The Lazarus Effect Consideration Pt 1


“It makes me think of Lazarus. He must have had those shadows after his miracle. You don’t spend time in the tomb without it changing you, and everyone who was waiting for you to come out.” Sara Zarr


This is the first of a three part series discussing the similarity of Lazarus being called from the grave by Jesus and a modern scenario of a person ( male/ female) who while not being actually dead and buried was to a certain extent made comatose by a specific drug cocktail that converted them into walking corpses devoid of both personality and awareness.

PART ONE : A n erroneous medical diagnosis

For my brother in law and his wife this nightmare scenario began 25 years ago when she was first placed in a mental facility to determine the causes of her unusual behavior. She was described as being flighty, argumentative, hyper active and unmanageable by her close family and friends.

She was quickly placed in a mental facility by her family. The psychiatrist at the time did not perform a medical history for her but prescribed an oral kemadrin and haldol combination to calm her down and lessen her “involuntary’ movements. The drug combination worked. On that very day she lost herself and her unique personality. She had become a human vegetable.

This speedy but universally recognized resolution to this problem created more problems for the woman and her husband. Since the attending physician at the the neglected to run a full medical history but routinely prescribed this drug combination he did not discover that she was the victim of parental abuse and also suffering from post partum separation that had not been either treated or diagnosed from an earlier time in her adult life.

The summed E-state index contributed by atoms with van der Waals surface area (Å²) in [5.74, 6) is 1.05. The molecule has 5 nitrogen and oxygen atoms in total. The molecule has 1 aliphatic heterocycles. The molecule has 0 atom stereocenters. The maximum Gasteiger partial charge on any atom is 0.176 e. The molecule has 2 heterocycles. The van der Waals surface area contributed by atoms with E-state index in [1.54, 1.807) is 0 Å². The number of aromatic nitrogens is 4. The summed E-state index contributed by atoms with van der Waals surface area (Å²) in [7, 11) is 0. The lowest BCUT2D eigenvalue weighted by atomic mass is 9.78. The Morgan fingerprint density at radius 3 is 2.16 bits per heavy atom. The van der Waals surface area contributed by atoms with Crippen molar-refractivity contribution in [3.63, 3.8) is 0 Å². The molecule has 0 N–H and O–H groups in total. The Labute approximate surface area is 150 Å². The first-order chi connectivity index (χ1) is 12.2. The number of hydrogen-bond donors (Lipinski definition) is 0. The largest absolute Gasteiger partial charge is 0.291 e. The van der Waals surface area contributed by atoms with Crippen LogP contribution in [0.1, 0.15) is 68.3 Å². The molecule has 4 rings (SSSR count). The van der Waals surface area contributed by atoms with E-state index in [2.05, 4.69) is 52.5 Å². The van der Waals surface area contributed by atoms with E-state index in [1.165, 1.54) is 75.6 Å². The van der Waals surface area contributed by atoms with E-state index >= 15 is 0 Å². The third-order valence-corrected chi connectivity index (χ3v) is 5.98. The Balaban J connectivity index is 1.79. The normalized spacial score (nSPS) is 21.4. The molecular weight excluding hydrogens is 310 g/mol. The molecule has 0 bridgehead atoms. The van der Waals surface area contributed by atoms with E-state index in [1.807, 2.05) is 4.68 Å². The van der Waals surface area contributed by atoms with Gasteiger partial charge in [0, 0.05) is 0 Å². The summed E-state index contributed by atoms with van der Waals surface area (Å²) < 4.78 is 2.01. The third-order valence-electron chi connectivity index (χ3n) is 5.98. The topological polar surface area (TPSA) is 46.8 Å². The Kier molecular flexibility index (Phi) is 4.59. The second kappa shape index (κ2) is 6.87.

This being said she continued to take this medication for the next twenty five years. The family physician continued to refill the prescription. She gained weight, slept over nineteen hours a day and was for all intent and purposes a living corpse. Her husband went along with this media treatment. 

Five years ago she was assigned a psychiatrist in the town where she lived. Her sleeping condition began to worry her husband who tried to contact the psychiatrist via telephone and written letters but to no avail The sleeping continued and the husband’s concern also increased. He wrote a letter of concern to the hospital but received no reply.

A new psychiatrist assigned to her three years ago chatted with her and noted that she was not bipolar but rather suffering from depression. He lessened her Haldol intake and eliminated the Kemadrin. This approach enabled her to become not only aware of her surroundings but also opened her eyes to the fact that a great many years of her life were lost due to the incorrect diagnosis.

With this new realization she hated the fact that her husband had said nothing to help her or the family physician whom she described as a mere “pill pusher” did not help to alter her medication. She was upset that so many years of her life had been lost.

This is the point where part two of our tale begins. The question is this: did the biblical Lazarus emerge from the tomb the same person that everyone knew and loved and cared for?

This woman had been in a mental state of limbo for so many years and now is bemoaning the fact that she has grown older and her opportunities have narrowed substantially.

In part two I will discuss the “new woman” who has emerged from this chrysalis and how her husband and family members view this newly reborn person.






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